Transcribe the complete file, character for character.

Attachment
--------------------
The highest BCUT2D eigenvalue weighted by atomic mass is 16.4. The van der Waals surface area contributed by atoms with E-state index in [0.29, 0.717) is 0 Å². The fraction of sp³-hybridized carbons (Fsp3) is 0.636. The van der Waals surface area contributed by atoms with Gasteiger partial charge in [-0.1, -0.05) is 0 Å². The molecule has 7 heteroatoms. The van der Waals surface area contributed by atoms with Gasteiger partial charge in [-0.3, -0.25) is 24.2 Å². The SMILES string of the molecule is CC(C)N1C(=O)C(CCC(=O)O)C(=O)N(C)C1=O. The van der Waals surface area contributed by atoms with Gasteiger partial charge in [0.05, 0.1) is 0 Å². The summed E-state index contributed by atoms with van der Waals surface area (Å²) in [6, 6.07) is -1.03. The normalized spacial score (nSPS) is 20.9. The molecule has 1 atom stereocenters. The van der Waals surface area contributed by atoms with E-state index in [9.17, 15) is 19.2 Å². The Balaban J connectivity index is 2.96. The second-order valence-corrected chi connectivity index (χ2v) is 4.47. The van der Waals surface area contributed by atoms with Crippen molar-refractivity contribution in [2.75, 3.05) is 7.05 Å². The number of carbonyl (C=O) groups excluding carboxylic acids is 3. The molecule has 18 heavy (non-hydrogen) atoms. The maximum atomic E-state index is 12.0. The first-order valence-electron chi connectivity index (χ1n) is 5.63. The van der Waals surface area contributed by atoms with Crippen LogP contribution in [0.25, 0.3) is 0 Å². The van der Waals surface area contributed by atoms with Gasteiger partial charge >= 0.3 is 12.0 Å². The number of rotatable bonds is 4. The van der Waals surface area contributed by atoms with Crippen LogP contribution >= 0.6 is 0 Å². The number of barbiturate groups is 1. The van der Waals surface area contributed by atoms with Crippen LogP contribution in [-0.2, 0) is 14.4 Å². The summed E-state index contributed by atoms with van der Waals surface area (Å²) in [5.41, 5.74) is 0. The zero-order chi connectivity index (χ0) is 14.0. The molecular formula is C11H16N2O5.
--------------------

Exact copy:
The highest BCUT2D eigenvalue weighted by atomic mass is 16.4. The van der Waals surface area contributed by atoms with E-state index in [0.29, 0.717) is 0 Å². The fraction of sp³-hybridized carbons (Fsp3) is 0.636. The van der Waals surface area contributed by atoms with Gasteiger partial charge in [-0.1, -0.05) is 0 Å². The molecule has 7 heteroatoms. The van der Waals surface area contributed by atoms with Gasteiger partial charge in [-0.3, -0.25) is 24.2 Å². The SMILES string of the molecule is CC(C)N1C(=O)C(CCC(=O)O)C(=O)N(C)C1=O. The van der Waals surface area contributed by atoms with Gasteiger partial charge in [0.05, 0.1) is 0 Å². The summed E-state index contributed by atoms with van der Waals surface area (Å²) in [6, 6.07) is -1.03. The normalized spacial score (nSPS) is 20.9. The molecule has 1 atom stereocenters. The van der Waals surface area contributed by atoms with E-state index in [9.17, 15) is 19.2 Å². The Balaban J connectivity index is 2.96. The second-order valence-corrected chi connectivity index (χ2v) is 4.47. The van der Waals surface area contributed by atoms with Crippen molar-refractivity contribution in [2.75, 3.05) is 7.05 Å². The number of carbonyl (C=O) groups excluding carboxylic acids is 3. The molecule has 18 heavy (non-hydrogen) atoms. The maximum atomic E-state index is 12.0. The first-order valence-electron chi connectivity index (χ1n) is 5.63. The van der Waals surface area contributed by atoms with Crippen LogP contribution in [0.25, 0.3) is 0 Å². The van der Waals surface area contributed by atoms with Gasteiger partial charge >= 0.3 is 12.0 Å². The number of rotatable bonds is 4. The van der Waals surface area contributed by atoms with Crippen LogP contribution >= 0.6 is 0 Å². The number of barbiturate groups is 1. The van der Waals surface area contributed by atoms with Crippen LogP contribution in [-0.2, 0) is 14.4 Å². The summed E-state index contributed by atoms with van der Waals surface area (Å²) in [5.41, 5.74) is 0. The zero-order chi connectivity index (χ0) is 14.0. The molecular formula is C11H16N2O5.